In a month or two, sturgeon will begin spawning runs throughout the Northern Hemisphere. Although many people eat the meat of these fish, it’s the animals’ pearly black eggs—caviar—that have the most value. Depending on the species and the quality of its roe, retail prices for wild-sturgeon caviar can reach $150 an ounce. The fact that a single female can carry 100 or more pounds of roe means that landing even one of these fish can prove enormously profitable.
Probably too profitable.
Populations of all 25 modern species of sturgeon have declined dramatically in recent decades, primarily because they have been overfished for their roe. The female fish is usually sliced open and her roe-bearing organs removed—a lethal process—before the eggs gets overripe.
The decline in sturgeon populations has become so dire that on Jan. 3, administrators of the Convention on International Trade in Endangered Species of Wild Fauna and Flora, or CITES, banned international trade in caviar from the world’s three top-producing river basins: the Caspian Sea basin, the Black Sea–lower Danube River basin, and the Amur River basin of Russia and China.
The ban has had little practical significance yet, since the yearly sturgeon harvests in those areas won’t begin until about April. In the long run, however, the new limits promise to have dramatic impacts. By shutting down sales of caviar from this region to major consuming nations, including the United States, the ban could cut fish harvests. That would give an especially needed respite to the fish that’s the source of the most-prized caviar: beluga sturgeon. Its numbers in the Caspian and Black Sea areas have declined by 90 percent just since the 1980s.
The CITES ban “is good news for sturgeon that are on the brink of extinction, especially the Caspian Sea beluga,” argues a statement issued by Caviar Emptor, a coalition of the University of Miami’s Pew Institute for Ocean Science, SeaWeb, and the Natural Resources Defense Council. The consortium had lobbied hard for giving this wild sturgeon a breather from heavy fishing.
Some other scientists and regulators have expressed less enthusiasm, pointing out that although legal harvests will diminish in the three affected regions, the ban will probably have little impact on illegal harvests of the fish. Moreover, as legal markets for European and Asian sturgeon dry up, a continuing demand for caviar could put unhealthy pressure on nontraditional sources, such as wild North American species.
There’s also the potential for increased fraud to thwart the ban, notes David H.W. Morgan, who heads science support for CITES. For instance, he says that some eggs from wild-caught sturgeon may be passed off as the product of farmed fish, which are exempt from the new ban.
In other words, he and others acknowledge that, although the CITES action is an important and positive move to conserve overfished sturgeon species, it’s no panacea.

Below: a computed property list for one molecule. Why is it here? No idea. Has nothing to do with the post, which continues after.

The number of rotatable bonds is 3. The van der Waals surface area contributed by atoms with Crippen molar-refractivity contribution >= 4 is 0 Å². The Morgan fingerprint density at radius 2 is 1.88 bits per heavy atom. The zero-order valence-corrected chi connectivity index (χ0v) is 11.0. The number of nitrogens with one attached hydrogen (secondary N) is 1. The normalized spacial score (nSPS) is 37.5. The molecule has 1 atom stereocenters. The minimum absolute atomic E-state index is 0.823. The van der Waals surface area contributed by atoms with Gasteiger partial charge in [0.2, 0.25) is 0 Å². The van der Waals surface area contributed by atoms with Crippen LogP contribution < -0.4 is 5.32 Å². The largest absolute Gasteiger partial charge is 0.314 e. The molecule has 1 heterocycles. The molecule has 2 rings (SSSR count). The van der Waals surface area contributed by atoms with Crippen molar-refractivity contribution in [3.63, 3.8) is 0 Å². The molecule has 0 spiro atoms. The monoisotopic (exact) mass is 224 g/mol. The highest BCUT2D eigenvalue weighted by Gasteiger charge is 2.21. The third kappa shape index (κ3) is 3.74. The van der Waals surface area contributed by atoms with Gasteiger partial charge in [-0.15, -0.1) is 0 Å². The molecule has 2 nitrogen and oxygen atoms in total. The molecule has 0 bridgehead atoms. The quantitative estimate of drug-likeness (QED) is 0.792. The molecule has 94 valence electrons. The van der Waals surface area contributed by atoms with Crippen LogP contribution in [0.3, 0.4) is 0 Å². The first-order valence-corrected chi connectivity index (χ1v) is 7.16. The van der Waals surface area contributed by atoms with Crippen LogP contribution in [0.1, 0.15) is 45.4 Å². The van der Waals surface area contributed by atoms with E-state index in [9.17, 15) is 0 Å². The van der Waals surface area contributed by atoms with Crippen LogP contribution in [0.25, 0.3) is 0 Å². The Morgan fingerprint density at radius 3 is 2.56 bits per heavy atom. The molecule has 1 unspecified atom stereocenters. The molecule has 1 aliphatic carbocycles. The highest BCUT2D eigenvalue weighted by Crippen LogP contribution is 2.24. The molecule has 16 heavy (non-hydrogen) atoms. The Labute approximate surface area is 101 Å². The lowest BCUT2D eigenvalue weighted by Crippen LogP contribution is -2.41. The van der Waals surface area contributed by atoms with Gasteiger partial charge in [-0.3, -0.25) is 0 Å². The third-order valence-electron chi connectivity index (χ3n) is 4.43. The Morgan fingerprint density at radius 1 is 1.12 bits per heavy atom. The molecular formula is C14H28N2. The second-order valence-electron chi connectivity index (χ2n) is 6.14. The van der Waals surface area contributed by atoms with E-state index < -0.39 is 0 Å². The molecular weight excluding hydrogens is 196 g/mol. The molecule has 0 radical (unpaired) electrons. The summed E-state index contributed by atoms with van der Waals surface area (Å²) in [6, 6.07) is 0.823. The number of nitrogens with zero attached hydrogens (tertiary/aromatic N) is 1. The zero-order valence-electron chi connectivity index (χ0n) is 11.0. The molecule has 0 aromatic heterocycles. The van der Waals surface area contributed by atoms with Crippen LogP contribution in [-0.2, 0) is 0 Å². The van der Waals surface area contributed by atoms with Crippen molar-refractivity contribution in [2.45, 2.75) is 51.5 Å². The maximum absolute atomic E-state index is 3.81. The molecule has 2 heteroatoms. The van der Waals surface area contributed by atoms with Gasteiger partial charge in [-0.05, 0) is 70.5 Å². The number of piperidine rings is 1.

Remarkable fish, remarkable declines
Sturgeon are the largest freshwater species of fish—or at least they have the potential to be. These animals can live a century, periodically producing young from about age 20. With each year, a sturgeon increases in size. Before the age of commercial fisheries, some landed specimens spanned 20 to 30 feet and weighed a ton or two. At least one beluga was caught bearing some 900 pounds of roe.
Those days are over.
Fishing has become so intensive that sturgeon no longer reach ripe old ages or mammoth proportions. Several sturgeon species now face imminent extinction, according to a report in the September 2005 Fish and Fisheries by Ellen K. Pikitch and Phaedra Doukakis of the Pew Institute, and their colleagues. Moreover, these researchers report that “few viable [commercial] sturgeon fisheries remain” (SN; 3/4/06, p. 138: Available to subscribers at Saving Sturgeon).
In the 19th century, the United States had the largest sturgeon catch and exported caviar widely. By the early 20th century, most large, highly profitable females had been caught, leading caviar marketers to turn to the huge untapped reservoirs of European and Asian species. By around 1900, Russia had ascended to become the premier caviar source, harvesting seven times as many sturgeon annually as the U.S. ever had, Pikitch’s team notes.
Russia’s neighbors also moved to commercialize sturgeon. Before long, nations bordering the Caspian Sea—Iran, Kazakhstan, Russia, Azerbaijan, and Turkmenistan—dominated world sturgeon catches. However, their yields peaked in 1977. Global yields of sturgeon that year, mostly from the Caspian, exceeded 30,000 metric tons of the fish. Harvests there and elsewhere have been on a steep decline ever since. By 2002, the most recent year for which data were available, global legal harvests of wild sturgeon constituted a mere 2,000 metric tons of fish annually, Pikitch and her colleagues report.
No firm figures exist on the extent of sturgeon poaching, Morgan observes, as it’s by nature covert. However, the new report in Fish and Fisheries notes that poaching probably exceeds legally reported harvesting.
In march the ban(s)
The CITES ban, which will be observed by the United States, is on all international trade in caviar from the three areas. It follows a narrower U.S. ban, set to start this week, focusing on the importation of beluga-sturgeon products from the Caspian Sea and neighboring regions. The U.S. Fish and Wildlife Service (FWS) announced last October that it would implement the action under the U.S. Endangered Species Act. A year earlier, the fish became one of the few non–U.S. species to be protected under the U.S. law.
The FWS move could be powerful, because 80 percent of legally traded beluga caviar—from the 11 nations that today make up the species’ home range—moves through exporters in the United States. The FWS announced that the ban would be withdrawn when nations in the animals’ home range had demonstrated they were better managing the various beluga species and policing their overfishing.